Paris Saint-Germain will play on. That’s the thing about football, there’s always more fixtures.
On to a home one against bottom-of-the-league Bordeaux on Sunday lunchtime, then a visit to Monaco same time the following weekend. After the internationals, it’s Lorient and Clermont.
None of those games will bring them any pleasure or excitement whatsoever. They’re all now just obligations to fulfil, going tediously through the motions until this now wretched season eventually comes to a finish on May 21.
Paris Saint-Germain suffered another embarrassing failure in the Champions League as they lost 3-2 on aggregate to Real Madrid despite Kylian Mbappe’s best efforts
Lionel Messi signed for PSG to win another Champions League but it won’t be this season
PSG are 13 points clear at the top of Ligue 1. Sooner or later, their lead will be mathematically sufficient to claim the title for what will be the eighth time in 10 seasons. But the celebrations will be perfunctory, even forced.
Their Champions League elimination – that inexplicable, anguished, recurring nightmare exit to Real Madrid on Wednesday night – has had the same effect on their campaign as the twinkling lights on the Eiffel Tower being plunged into darkness by a power cut.
It feels like so much more than just one defeat in a match of football.
That torment at the hands of Frenchman Karim Benzema, chucking away a commanding 2-0 aggregate lead in the space of 17 unbelievable minutes, feels like a moment of reckoning for the entire PSG project.
Because, ultimately, what is the point of assembling a forward line of Lionel Messi, Neymar and Kylian Mbappe if it doesn’t win you the Champions League?
PSG have assembled one of the most talented forward lines ever – with Messi, Neymar and Mbappe – but it has unbalanced the team and never offered guarantee of success
Mauricio Pochettino will almost certainly be sacked as PSG manager following their exit
French striker Karim Benzema tormented PSG with a 17-minute hat-trick on Wednesday night
What is the point of dominating every domestic competition, battering French rivals out of sight, if you can’t get it right on the biggest stage?
And what is the point of having your Qatari billions, of rolling out the red carpet at the Parc des Princes to the great and good of showbusiness, of your mega-money fashion tie-ups with Dior, Hugo Boss and Jordan, of being big in China, Dubai and Japan, if you keep failing to win your holy grail?
Could Leonardo’s time as PSG’s sporting director be coming to a close?
PSG were runners-up in 2020 and reached the semi-finals last season. They were getting within touching distance of the thing they craved above everything else. This was meant to be the year they finally grabbed it.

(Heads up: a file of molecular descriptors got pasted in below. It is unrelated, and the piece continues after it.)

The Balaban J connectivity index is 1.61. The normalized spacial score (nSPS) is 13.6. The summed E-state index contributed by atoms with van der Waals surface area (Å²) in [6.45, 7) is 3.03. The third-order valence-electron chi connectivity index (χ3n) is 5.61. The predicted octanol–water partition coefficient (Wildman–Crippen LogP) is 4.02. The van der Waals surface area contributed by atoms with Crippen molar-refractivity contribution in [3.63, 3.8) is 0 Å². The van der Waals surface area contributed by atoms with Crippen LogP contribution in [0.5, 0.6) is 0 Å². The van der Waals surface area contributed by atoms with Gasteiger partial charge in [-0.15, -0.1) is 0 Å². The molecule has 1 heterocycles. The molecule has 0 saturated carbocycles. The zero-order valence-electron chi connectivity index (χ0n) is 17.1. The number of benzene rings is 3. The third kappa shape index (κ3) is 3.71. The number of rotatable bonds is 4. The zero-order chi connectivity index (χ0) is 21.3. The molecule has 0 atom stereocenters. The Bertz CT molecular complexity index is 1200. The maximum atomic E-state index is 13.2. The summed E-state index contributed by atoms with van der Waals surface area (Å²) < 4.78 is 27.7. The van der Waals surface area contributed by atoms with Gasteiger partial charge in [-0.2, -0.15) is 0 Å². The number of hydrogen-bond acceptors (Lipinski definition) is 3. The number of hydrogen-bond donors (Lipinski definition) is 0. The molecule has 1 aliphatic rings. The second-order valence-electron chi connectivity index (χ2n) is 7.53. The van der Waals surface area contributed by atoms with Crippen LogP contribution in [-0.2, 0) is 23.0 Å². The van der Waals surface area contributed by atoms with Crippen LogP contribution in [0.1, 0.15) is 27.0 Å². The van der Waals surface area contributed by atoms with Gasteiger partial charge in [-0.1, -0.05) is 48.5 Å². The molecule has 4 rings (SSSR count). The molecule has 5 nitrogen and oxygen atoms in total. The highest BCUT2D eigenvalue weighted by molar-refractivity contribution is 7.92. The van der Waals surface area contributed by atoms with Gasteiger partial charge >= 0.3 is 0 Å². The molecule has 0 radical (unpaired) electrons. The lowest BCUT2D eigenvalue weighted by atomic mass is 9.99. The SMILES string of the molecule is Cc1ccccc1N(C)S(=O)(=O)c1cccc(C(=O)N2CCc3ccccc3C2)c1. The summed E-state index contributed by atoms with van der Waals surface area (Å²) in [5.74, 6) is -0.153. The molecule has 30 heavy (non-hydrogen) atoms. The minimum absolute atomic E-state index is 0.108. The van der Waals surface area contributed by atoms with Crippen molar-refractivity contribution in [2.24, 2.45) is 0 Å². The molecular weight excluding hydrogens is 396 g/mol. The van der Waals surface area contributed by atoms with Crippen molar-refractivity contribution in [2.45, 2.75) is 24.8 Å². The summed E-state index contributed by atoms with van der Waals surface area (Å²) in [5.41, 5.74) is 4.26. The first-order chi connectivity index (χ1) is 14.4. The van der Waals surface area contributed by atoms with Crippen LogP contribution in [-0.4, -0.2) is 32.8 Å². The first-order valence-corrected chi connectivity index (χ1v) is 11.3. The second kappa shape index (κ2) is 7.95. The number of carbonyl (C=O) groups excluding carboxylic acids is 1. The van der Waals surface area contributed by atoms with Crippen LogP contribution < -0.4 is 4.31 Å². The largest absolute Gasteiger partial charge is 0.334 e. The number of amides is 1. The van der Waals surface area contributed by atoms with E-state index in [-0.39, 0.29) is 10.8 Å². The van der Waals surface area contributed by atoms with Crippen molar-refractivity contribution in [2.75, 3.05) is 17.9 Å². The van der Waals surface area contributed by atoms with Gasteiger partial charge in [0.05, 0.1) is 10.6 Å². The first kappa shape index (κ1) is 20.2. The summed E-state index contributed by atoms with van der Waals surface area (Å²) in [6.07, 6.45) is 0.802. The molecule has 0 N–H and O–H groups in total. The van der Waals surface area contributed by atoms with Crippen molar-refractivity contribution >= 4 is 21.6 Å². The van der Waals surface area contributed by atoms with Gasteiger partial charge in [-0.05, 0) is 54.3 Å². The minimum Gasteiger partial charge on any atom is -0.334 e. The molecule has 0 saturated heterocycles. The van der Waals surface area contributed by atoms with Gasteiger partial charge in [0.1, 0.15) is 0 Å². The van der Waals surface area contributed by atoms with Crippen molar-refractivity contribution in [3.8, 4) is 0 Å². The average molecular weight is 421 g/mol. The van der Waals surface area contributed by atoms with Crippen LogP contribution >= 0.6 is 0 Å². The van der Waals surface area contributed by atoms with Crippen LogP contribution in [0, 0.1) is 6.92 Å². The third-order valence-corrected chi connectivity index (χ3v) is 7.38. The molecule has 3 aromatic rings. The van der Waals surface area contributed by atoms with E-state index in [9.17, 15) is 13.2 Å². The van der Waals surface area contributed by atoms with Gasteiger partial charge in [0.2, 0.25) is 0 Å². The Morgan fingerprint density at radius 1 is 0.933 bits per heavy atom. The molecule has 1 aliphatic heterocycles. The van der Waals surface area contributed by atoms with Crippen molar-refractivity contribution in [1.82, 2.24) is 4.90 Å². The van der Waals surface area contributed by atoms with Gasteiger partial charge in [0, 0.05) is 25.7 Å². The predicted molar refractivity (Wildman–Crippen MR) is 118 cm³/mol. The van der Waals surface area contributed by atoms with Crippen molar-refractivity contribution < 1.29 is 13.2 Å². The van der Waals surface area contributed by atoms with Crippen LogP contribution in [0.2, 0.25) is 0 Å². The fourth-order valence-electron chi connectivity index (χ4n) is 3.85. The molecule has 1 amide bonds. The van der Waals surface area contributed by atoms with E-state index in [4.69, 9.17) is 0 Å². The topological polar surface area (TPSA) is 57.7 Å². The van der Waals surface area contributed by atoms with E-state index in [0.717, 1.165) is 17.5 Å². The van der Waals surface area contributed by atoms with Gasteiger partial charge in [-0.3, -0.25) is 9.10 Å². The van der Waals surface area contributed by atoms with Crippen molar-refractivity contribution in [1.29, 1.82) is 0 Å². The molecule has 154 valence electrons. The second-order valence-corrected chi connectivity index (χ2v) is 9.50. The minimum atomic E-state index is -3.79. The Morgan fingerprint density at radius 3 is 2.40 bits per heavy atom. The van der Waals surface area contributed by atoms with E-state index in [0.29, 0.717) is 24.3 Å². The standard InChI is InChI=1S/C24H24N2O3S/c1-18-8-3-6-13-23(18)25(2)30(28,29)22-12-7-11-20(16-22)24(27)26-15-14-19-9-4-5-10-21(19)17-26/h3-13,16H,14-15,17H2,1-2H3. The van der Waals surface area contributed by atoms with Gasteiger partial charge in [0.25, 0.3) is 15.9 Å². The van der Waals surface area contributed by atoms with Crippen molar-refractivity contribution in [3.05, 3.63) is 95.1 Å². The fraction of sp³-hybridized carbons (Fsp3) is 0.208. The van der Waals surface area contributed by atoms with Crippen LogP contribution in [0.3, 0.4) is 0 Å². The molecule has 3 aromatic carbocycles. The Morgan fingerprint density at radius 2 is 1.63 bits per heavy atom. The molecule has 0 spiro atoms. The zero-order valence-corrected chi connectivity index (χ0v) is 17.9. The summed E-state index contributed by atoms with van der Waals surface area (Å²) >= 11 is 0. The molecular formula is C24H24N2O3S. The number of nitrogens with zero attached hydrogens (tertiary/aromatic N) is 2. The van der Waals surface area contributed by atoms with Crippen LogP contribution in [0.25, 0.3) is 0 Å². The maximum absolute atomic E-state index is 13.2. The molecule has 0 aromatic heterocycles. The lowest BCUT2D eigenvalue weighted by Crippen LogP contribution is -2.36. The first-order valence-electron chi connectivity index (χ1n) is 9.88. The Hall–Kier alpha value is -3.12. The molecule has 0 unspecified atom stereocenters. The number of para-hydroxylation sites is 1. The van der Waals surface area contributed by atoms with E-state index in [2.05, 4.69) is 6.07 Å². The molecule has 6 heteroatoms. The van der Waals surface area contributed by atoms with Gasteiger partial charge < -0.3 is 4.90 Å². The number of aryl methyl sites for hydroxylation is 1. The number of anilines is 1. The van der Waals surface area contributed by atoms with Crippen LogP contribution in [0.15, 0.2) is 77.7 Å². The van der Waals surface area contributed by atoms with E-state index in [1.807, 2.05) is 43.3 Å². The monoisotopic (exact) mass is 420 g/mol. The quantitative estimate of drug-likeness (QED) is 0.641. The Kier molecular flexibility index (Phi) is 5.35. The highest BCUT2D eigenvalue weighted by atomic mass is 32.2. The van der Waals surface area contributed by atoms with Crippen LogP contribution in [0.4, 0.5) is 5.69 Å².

Instead, the remainder of the season will now be filled with bitter recriminations and soul-searching. They just haven’t got it right, that much is clear, and their last-16 departure feels like an existential moment. Where do they go from here?
The editorial in French newspaper L’Equipe the morning after the horrendous night before summed it all up nicely: ‘It is no longer an accident, it is a culture… they did not learn any lessons and continued to think it was enough just to unite stars for the planets to align. It is the culture of the club that is at the heart of the failure.’
Other unfathomable collapses in the competition were referenced. In 2017, they thrashed Barcelona 4-0 in the first leg at this stage then somehow lost the return leg 6-1, conceding three times after the 88th minute.
In 2019, they were in a commanding position against Manchester United, winning the first leg 2-0 at Old Trafford. In what was still the age of away goals, they conspired to lose 3-1 at home, the killer blow coming in minute 94.
In 2017, PSG threw away a 4-0 lead to lose 6-1 to Barcelona in the original ‘remontada’
PSG owner Nasser Al-Khelaifi responded by smashing the transfer record to sign Neymar
PSG genuinely believed that such ‘remontadas’ were behind them, that the lessons had been learned. Part of their solution had been to go out and buy Neymar, who scored twice against them in 2017, and then Messi, both from Barcelona.
But as Wednesday night proved, PSG still stumble and fall calamitously when confronted by the mental hurdles constructed by this most unforgiving of tournaments.
As Manchester City have also discovered, having exceedingly deep pockets is no guarantee that history can simply be rewritten. But as City march on, this could be the end for PSG as we have come to know them.
The first victim will almost certainly be the manager Mauricio Pochettino, either immediately or at the end of the campaign.